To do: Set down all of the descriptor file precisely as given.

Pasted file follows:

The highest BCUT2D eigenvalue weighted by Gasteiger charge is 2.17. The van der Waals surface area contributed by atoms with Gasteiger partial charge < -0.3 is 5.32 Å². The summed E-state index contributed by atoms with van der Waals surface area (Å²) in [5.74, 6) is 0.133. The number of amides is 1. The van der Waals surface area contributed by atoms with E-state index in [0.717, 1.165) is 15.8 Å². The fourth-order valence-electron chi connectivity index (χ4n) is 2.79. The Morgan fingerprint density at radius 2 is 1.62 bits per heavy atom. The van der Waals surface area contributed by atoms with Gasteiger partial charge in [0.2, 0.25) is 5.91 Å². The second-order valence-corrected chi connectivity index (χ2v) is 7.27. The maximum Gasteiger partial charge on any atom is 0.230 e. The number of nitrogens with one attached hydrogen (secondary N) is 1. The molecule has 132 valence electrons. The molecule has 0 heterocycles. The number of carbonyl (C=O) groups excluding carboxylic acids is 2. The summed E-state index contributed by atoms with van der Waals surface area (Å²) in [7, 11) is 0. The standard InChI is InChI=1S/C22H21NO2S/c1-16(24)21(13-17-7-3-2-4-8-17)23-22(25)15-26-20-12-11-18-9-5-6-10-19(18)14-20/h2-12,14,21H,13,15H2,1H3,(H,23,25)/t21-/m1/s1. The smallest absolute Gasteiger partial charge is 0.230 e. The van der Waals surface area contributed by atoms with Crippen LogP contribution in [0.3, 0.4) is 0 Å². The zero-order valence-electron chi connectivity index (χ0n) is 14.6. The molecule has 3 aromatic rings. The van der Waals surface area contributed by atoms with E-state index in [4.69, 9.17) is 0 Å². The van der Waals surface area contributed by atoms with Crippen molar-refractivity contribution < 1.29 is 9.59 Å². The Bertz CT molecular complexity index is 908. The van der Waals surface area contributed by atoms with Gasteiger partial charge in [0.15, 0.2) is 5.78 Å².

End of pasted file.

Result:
The highest BCUT2D eigenvalue weighted by Gasteiger charge is 2.17. The van der Waals surface area contributed by atoms with Gasteiger partial charge < -0.3 is 5.32 Å². The summed E-state index contributed by atoms with van der Waals surface area (Å²) in [5.74, 6) is 0.133. The number of amides is 1. The van der Waals surface area contributed by atoms with E-state index in [0.717, 1.165) is 15.8 Å². The fourth-order valence-electron chi connectivity index (χ4n) is 2.79. The Morgan fingerprint density at radius 2 is 1.62 bits per heavy atom. The van der Waals surface area contributed by atoms with Gasteiger partial charge in [0.2, 0.25) is 5.91 Å². The second-order valence-corrected chi connectivity index (χ2v) is 7.27. The maximum Gasteiger partial charge on any atom is 0.230 e. The number of nitrogens with one attached hydrogen (secondary N) is 1. The molecule has 132 valence electrons. The molecule has 0 heterocycles. The number of carbonyl (C=O) groups excluding carboxylic acids is 2. The summed E-state index contributed by atoms with van der Waals surface area (Å²) in [7, 11) is 0. The standard InChI is InChI=1S/C22H21NO2S/c1-16(24)21(13-17-7-3-2-4-8-17)23-22(25)15-26-20-12-11-18-9-5-6-10-19(18)14-20/h2-12,14,21H,13,15H2,1H3,(H,23,25)/t21-/m1/s1. The smallest absolute Gasteiger partial charge is 0.230 e. The van der Waals surface area contributed by atoms with Crippen LogP contribution in [0.3, 0.4) is 0 Å². The zero-order valence-electron chi connectivity index (χ0n) is 14.6. The molecule has 3 aromatic rings. The van der Waals surface area contributed by atoms with E-state index in [4.69, 9.17) is 0 Å². The van der Waals surface area contributed by atoms with Crippen molar-refractivity contribution < 1.29 is 9.59 Å². The Bertz CT molecular complexity index is 908. The van der Waals surface area contributed by atoms with Gasteiger partial charge in [0.15, 0.2) is 5.78 Å².